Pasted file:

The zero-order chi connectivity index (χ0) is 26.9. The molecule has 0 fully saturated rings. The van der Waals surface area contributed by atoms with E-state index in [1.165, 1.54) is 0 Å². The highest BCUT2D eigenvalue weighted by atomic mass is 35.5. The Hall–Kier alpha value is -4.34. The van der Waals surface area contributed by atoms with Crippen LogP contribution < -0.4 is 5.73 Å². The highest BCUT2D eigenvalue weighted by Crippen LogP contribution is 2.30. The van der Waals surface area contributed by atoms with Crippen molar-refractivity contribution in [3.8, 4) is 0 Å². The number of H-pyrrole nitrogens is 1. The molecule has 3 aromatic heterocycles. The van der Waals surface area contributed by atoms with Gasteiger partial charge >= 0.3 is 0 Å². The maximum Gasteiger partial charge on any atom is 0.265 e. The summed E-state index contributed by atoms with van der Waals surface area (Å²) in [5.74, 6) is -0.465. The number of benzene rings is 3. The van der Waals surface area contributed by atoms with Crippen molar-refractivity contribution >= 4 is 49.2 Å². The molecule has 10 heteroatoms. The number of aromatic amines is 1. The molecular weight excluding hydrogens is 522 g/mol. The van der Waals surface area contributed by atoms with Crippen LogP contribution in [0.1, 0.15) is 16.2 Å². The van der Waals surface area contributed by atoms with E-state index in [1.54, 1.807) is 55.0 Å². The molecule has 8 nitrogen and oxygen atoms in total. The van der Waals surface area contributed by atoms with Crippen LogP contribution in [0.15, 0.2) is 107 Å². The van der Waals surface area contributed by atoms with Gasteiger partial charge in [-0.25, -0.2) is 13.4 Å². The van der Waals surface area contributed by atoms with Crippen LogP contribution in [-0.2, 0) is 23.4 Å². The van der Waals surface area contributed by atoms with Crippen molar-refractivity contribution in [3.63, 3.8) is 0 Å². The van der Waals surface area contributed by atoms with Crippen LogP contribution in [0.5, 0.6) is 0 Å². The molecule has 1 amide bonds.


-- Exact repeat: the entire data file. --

The zero-order chi connectivity index (χ0) is 26.9. The molecule has 0 fully saturated rings. The van der Waals surface area contributed by atoms with E-state index in [1.165, 1.54) is 0 Å². The highest BCUT2D eigenvalue weighted by atomic mass is 35.5. The Hall–Kier alpha value is -4.34. The van der Waals surface area contributed by atoms with Crippen LogP contribution < -0.4 is 5.73 Å². The highest BCUT2D eigenvalue weighted by Crippen LogP contribution is 2.30. The van der Waals surface area contributed by atoms with Crippen molar-refractivity contribution in [3.8, 4) is 0 Å². The number of H-pyrrole nitrogens is 1. The molecule has 3 aromatic heterocycles. The van der Waals surface area contributed by atoms with Gasteiger partial charge >= 0.3 is 0 Å². The maximum Gasteiger partial charge on any atom is 0.265 e. The summed E-state index contributed by atoms with van der Waals surface area (Å²) in [5.74, 6) is -0.465. The number of benzene rings is 3. The van der Waals surface area contributed by atoms with Crippen molar-refractivity contribution >= 4 is 49.2 Å². The molecule has 10 heteroatoms. The number of aromatic amines is 1. The molecular weight excluding hydrogens is 522 g/mol. The van der Waals surface area contributed by atoms with Crippen LogP contribution in [0.1, 0.15) is 16.2 Å². The van der Waals surface area contributed by atoms with E-state index in [1.54, 1.807) is 55.0 Å². The molecule has 8 nitrogen and oxygen atoms in total. The van der Waals surface area contributed by atoms with Crippen LogP contribution in [0.15, 0.2) is 107 Å². The van der Waals surface area contributed by atoms with Gasteiger partial charge in [-0.25, -0.2) is 13.4 Å². The van der Waals surface area contributed by atoms with Crippen LogP contribution in [-0.2, 0) is 23.4 Å². The van der Waals surface area contributed by atoms with Crippen molar-refractivity contribution in [3.63, 3.8) is 0 Å². The van der Waals surface area contributed by atoms with Crippen LogP contribution in [0.5, 0.6) is 0 Å². The molecule has 1 amide bonds.